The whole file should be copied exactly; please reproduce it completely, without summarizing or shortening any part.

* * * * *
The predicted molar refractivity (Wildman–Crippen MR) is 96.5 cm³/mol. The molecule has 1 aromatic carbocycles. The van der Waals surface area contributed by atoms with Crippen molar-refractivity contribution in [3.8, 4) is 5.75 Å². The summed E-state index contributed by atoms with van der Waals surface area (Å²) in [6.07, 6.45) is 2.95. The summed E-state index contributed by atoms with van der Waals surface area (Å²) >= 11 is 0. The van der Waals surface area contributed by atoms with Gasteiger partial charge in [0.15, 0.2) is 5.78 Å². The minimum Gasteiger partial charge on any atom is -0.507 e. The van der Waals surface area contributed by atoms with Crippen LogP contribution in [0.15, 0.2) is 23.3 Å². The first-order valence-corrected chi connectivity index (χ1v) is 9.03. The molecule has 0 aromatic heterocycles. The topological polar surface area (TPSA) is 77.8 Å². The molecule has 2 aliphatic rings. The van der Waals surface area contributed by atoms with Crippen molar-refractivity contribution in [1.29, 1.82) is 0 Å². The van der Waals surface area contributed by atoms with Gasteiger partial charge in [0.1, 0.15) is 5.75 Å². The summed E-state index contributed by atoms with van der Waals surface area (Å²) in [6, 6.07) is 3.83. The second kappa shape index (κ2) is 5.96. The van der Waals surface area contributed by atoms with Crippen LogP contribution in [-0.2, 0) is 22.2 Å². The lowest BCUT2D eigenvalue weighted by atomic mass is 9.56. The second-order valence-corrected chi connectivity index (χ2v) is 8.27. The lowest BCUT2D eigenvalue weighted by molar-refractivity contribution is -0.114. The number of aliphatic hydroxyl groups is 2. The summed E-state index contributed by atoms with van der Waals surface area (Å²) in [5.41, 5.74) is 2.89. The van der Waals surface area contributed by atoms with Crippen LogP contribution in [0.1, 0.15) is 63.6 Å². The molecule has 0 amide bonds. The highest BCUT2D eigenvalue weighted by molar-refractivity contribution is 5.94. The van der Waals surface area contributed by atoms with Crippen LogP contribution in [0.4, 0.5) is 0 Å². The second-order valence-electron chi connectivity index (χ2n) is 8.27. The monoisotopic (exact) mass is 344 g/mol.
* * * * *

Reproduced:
The predicted molar refractivity (Wildman–Crippen MR) is 96.5 cm³/mol. The molecule has 1 aromatic carbocycles. The van der Waals surface area contributed by atoms with Crippen molar-refractivity contribution in [3.8, 4) is 5.75 Å². The summed E-state index contributed by atoms with van der Waals surface area (Å²) in [6.07, 6.45) is 2.95. The summed E-state index contributed by atoms with van der Waals surface area (Å²) >= 11 is 0. The van der Waals surface area contributed by atoms with Gasteiger partial charge in [0.15, 0.2) is 5.78 Å². The minimum Gasteiger partial charge on any atom is -0.507 e. The van der Waals surface area contributed by atoms with Crippen LogP contribution in [0.15, 0.2) is 23.3 Å². The first-order valence-corrected chi connectivity index (χ1v) is 9.03. The molecule has 0 aromatic heterocycles. The topological polar surface area (TPSA) is 77.8 Å². The molecule has 2 aliphatic rings. The van der Waals surface area contributed by atoms with Crippen molar-refractivity contribution in [1.29, 1.82) is 0 Å². The van der Waals surface area contributed by atoms with Gasteiger partial charge in [0.1, 0.15) is 5.75 Å². The summed E-state index contributed by atoms with van der Waals surface area (Å²) in [6, 6.07) is 3.83. The second kappa shape index (κ2) is 5.96. The van der Waals surface area contributed by atoms with Crippen LogP contribution in [-0.2, 0) is 22.2 Å². The lowest BCUT2D eigenvalue weighted by atomic mass is 9.56. The second-order valence-corrected chi connectivity index (χ2v) is 8.27. The lowest BCUT2D eigenvalue weighted by molar-refractivity contribution is -0.114. The number of aliphatic hydroxyl groups is 2. The summed E-state index contributed by atoms with van der Waals surface area (Å²) in [5.41, 5.74) is 2.89. The van der Waals surface area contributed by atoms with Crippen LogP contribution in [0.1, 0.15) is 63.6 Å². The molecule has 0 amide bonds. The highest BCUT2D eigenvalue weighted by molar-refractivity contribution is 5.94. The van der Waals surface area contributed by atoms with Crippen LogP contribution in [0.4, 0.5) is 0 Å². The second-order valence-electron chi connectivity index (χ2n) is 8.27. The monoisotopic (exact) mass is 344 g/mol.